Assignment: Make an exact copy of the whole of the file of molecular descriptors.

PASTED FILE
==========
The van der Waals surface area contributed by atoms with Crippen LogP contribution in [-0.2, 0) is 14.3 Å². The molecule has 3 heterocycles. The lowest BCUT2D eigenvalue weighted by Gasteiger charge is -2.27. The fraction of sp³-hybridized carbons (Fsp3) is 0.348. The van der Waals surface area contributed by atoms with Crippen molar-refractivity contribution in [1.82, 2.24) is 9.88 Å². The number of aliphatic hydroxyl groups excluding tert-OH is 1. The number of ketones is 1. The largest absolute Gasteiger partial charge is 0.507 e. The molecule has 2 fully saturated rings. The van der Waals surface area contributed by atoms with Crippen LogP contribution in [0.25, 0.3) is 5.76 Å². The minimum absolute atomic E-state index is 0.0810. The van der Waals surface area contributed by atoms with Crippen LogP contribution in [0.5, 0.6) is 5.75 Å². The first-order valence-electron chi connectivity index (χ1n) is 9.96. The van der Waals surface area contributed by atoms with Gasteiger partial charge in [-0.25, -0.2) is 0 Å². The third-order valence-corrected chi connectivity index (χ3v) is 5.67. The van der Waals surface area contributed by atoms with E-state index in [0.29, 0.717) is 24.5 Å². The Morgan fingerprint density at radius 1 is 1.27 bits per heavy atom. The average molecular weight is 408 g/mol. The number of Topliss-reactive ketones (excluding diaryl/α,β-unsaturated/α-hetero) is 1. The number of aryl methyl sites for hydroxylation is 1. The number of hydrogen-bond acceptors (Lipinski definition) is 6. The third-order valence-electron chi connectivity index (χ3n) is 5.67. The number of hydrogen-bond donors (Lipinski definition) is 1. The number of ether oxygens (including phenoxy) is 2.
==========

The van der Waals surface area contributed by atoms with Crippen LogP contribution in [-0.2, 0) is 14.3 Å². The molecule has 3 heterocycles. The lowest BCUT2D eigenvalue weighted by Gasteiger charge is -2.27. The fraction of sp³-hybridized carbons (Fsp3) is 0.348. The van der Waals surface area contributed by atoms with Crippen molar-refractivity contribution in [1.82, 2.24) is 9.88 Å². The number of aliphatic hydroxyl groups excluding tert-OH is 1. The number of ketones is 1. The largest absolute Gasteiger partial charge is 0.507 e. The molecule has 2 fully saturated rings. The van der Waals surface area contributed by atoms with Crippen LogP contribution in [0.25, 0.3) is 5.76 Å². The minimum absolute atomic E-state index is 0.0810. The van der Waals surface area contributed by atoms with Crippen LogP contribution in [0.5, 0.6) is 5.75 Å². The first-order valence-electron chi connectivity index (χ1n) is 9.96. The van der Waals surface area contributed by atoms with Gasteiger partial charge in [-0.25, -0.2) is 0 Å². The third-order valence-corrected chi connectivity index (χ3v) is 5.67. The van der Waals surface area contributed by atoms with E-state index in [0.29, 0.717) is 24.5 Å². The Morgan fingerprint density at radius 1 is 1.27 bits per heavy atom. The average molecular weight is 408 g/mol. The number of Topliss-reactive ketones (excluding diaryl/α,β-unsaturated/α-hetero) is 1. The number of aryl methyl sites for hydroxylation is 1. The number of hydrogen-bond acceptors (Lipinski definition) is 6. The third-order valence-electron chi connectivity index (χ3n) is 5.67. The number of hydrogen-bond donors (Lipinski definition) is 1. The number of ether oxygens (including phenoxy) is 2.